About Fine Wine CollectingEFWines brings you a diverse and exciting portfolio of Europe's most collectable fine wines
Fine Wine is a great way to add diversity to your portfolio. In recent times there has been an explosion in the popularity of fine wine collecting demonstrating the long-term within the wine market.
Unlike the property and stock markets, which have proven to be highly volatile, the wine market has outperformed most other financial indices over the past two decades, as it is much less susceptible to economic change or interest rates. One great advantage of wine over other kinds of collectables is that the available supply of the premium grade vintages is strictly limited.
“The niche wine market continues to look like a safe haven compared with property, fixed deposits or equities. The dynamics of the wine market are about as recession-proof as anything.” FT report – Wine Investment 2008.
Fine wine is classed as a “wasting asset” so there are interesting Capital Gains and Income Tax advantages we would like to discuss with you. All wines are kept “in bond”, so VAT or duty will not be paid on it either!
Growth potential is high when collecting wine, providing the right vintages are chosen. Just like any high value purchase, expert advice is essential. As a leading wine merchant and specialists in Bordeaux fine wine, including En primeur, the EFWines team of experts are on hand to offer advice and support to ensure that you get the best start to your wine portfolio.
What makes a wine collection?
There are thousands of wines produced in the Bordeaux region, however only a relatively small number can be considered collectable grade.
The main key factors to consider when it comes to collecting wine are as follows:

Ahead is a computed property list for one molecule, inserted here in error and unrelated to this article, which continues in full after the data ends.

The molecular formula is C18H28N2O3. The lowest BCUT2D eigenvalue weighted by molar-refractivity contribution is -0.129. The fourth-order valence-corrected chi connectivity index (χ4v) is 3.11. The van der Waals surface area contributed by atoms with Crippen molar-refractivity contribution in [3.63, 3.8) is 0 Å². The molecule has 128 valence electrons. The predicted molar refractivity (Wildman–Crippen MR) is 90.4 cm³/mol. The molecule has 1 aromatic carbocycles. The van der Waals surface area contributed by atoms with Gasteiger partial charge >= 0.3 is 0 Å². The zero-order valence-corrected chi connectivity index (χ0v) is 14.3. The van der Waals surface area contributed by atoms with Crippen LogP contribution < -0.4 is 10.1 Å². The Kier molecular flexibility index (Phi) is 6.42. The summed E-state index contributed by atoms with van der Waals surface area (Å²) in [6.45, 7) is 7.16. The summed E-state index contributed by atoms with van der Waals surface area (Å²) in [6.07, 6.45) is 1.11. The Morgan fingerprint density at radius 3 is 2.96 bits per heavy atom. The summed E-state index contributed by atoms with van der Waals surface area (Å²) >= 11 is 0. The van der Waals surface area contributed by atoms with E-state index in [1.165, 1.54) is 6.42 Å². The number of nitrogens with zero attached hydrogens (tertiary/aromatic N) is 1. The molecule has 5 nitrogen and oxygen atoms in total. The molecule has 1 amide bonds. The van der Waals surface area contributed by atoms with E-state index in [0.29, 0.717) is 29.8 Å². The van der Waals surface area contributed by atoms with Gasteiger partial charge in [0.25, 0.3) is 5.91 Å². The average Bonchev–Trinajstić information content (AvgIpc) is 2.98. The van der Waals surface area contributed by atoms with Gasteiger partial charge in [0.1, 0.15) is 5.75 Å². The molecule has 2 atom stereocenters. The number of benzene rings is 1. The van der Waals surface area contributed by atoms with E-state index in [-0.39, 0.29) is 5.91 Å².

Points: Points, specifically Robert Parker’s (a renowned wine critic who can influence wine prices by giving it a high score) are the main way of assessing whether a wine is of an suitable grade. You can read more about him at ‘The Wine Advocate - erobertparker.com’.
At EFW we look for wines that have been rated 90 points out of a possible 100, and as you would expect the 98-100 point wines are regarded the very best.
Vintage: The vintage of a wine will affect the price of it, such as the recent 2009 vintage described by Robert Parker as the greatest vintage ever tasted in Bordeaux since 1982. This statement automatically puts the demand and price up for the 2009 vintage. To read further market news on this subject click here.
Brand: Fine wine is often a status purchase; in the same way that no one buys a Patek Phillipe watch because they need an extra level of precision in time-keeping, or a Louis Vuitton handbag because it’s better at holding personal items.
It goes without saying that no luxury product will survive without being of the highest quality, but once a brand achieves recognition as representing the best that money can buy then the price is not the main consideration.
This is the level of eminence attained by certain vineyards in Bordeaux and the Burgundy region. Château Lafite, Mouton Rothschild and Château Margaux, together with Le Pin, are amongst examples of wine brands in the Bordeaux region that we might expect anyone to recognize, regardless of their interest in wine. To read more on our top twenty collectable wines click here.
Availability: There are a number of factors that ensure a limited supply of the best wines, not least the production restrictions built into the Bordeaux wine classification system, e.g. a vineyard can only produce a maximum of 177 cases per acre of their premium labelled wine, regardless of the size of the harvest. There are also natural restrictions; some of the vineyards are quite small; wine makers pursuing quality will take great care in extracting the best grade of juice (think Extra Virgin olive oil, first pressing); and the most intense flavours come from the smallest berries (i.e. the lowest yield).
This creates an opportunity as top vintages have become harder to acquire, and this is due in part to a huge increase in affluence, particularly in the Far East. A lot more attention is now turned towards châteaux outside the first growths that consistently produce superlative wines.
Indeed, such is the gulf between the established labels and the vineyards that need to succeed entirely on merit that there is potential for substantial price increases. This is an opportunity for the shrewd buyer to capitalize on the consequent recognition and increased interest, and our portfolio recommendations over the last year have taken this in to account.
Read FAQ’s on wine collecting by clicking here.
For information on the purchasing process with EFWines, click here.
For more info we advise that you take a minute to read our booklet ‘Some golden rules for fine wine collecting’ here.
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